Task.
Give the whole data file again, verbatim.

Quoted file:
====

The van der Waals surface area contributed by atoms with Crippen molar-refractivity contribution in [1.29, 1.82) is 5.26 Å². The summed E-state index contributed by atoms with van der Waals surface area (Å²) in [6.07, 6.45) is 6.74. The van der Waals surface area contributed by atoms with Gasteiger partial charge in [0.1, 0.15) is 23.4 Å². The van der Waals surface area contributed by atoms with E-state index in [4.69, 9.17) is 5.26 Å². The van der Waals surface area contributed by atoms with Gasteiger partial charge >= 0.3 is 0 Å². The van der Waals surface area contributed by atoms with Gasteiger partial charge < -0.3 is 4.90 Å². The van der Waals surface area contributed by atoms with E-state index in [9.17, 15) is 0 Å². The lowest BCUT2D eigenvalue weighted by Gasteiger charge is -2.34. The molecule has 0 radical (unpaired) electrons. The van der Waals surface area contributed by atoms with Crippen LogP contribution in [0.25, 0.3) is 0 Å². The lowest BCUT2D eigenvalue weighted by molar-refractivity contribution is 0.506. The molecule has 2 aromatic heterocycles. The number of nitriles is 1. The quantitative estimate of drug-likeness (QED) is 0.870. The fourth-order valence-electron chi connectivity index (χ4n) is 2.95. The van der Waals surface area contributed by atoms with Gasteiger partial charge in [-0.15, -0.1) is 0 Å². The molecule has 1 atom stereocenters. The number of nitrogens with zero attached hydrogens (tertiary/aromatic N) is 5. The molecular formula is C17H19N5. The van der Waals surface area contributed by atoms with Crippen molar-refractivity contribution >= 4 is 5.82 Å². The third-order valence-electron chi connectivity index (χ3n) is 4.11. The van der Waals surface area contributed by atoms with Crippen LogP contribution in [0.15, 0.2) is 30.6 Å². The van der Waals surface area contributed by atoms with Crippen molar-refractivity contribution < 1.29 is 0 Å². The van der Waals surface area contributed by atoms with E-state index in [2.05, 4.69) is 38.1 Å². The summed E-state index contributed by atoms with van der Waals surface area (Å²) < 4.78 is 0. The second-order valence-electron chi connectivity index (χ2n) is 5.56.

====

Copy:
The van der Waals surface area contributed by atoms with Crippen molar-refractivity contribution in [1.29, 1.82) is 5.26 Å². The summed E-state index contributed by atoms with van der Waals surface area (Å²) in [6.07, 6.45) is 6.74. The van der Waals surface area contributed by atoms with Gasteiger partial charge in [0.1, 0.15) is 23.4 Å². The van der Waals surface area contributed by atoms with E-state index in [4.69, 9.17) is 5.26 Å². The van der Waals surface area contributed by atoms with Gasteiger partial charge >= 0.3 is 0 Å². The van der Waals surface area contributed by atoms with Gasteiger partial charge < -0.3 is 4.90 Å². The van der Waals surface area contributed by atoms with E-state index in [9.17, 15) is 0 Å². The lowest BCUT2D eigenvalue weighted by Gasteiger charge is -2.34. The molecule has 0 radical (unpaired) electrons. The van der Waals surface area contributed by atoms with Crippen LogP contribution in [0.25, 0.3) is 0 Å². The lowest BCUT2D eigenvalue weighted by molar-refractivity contribution is 0.506. The molecule has 2 aromatic heterocycles. The number of nitriles is 1. The quantitative estimate of drug-likeness (QED) is 0.870. The fourth-order valence-electron chi connectivity index (χ4n) is 2.95. The van der Waals surface area contributed by atoms with Gasteiger partial charge in [-0.15, -0.1) is 0 Å². The molecule has 1 atom stereocenters. The number of nitrogens with zero attached hydrogens (tertiary/aromatic N) is 5. The molecular formula is C17H19N5. The van der Waals surface area contributed by atoms with Crippen molar-refractivity contribution >= 4 is 5.82 Å². The third-order valence-electron chi connectivity index (χ3n) is 4.11. The van der Waals surface area contributed by atoms with Crippen LogP contribution in [0.15, 0.2) is 30.6 Å². The van der Waals surface area contributed by atoms with Crippen molar-refractivity contribution < 1.29 is 0 Å². The van der Waals surface area contributed by atoms with E-state index in [2.05, 4.69) is 38.1 Å². The summed E-state index contributed by atoms with van der Waals surface area (Å²) < 4.78 is 0. The second-order valence-electron chi connectivity index (χ2n) is 5.56.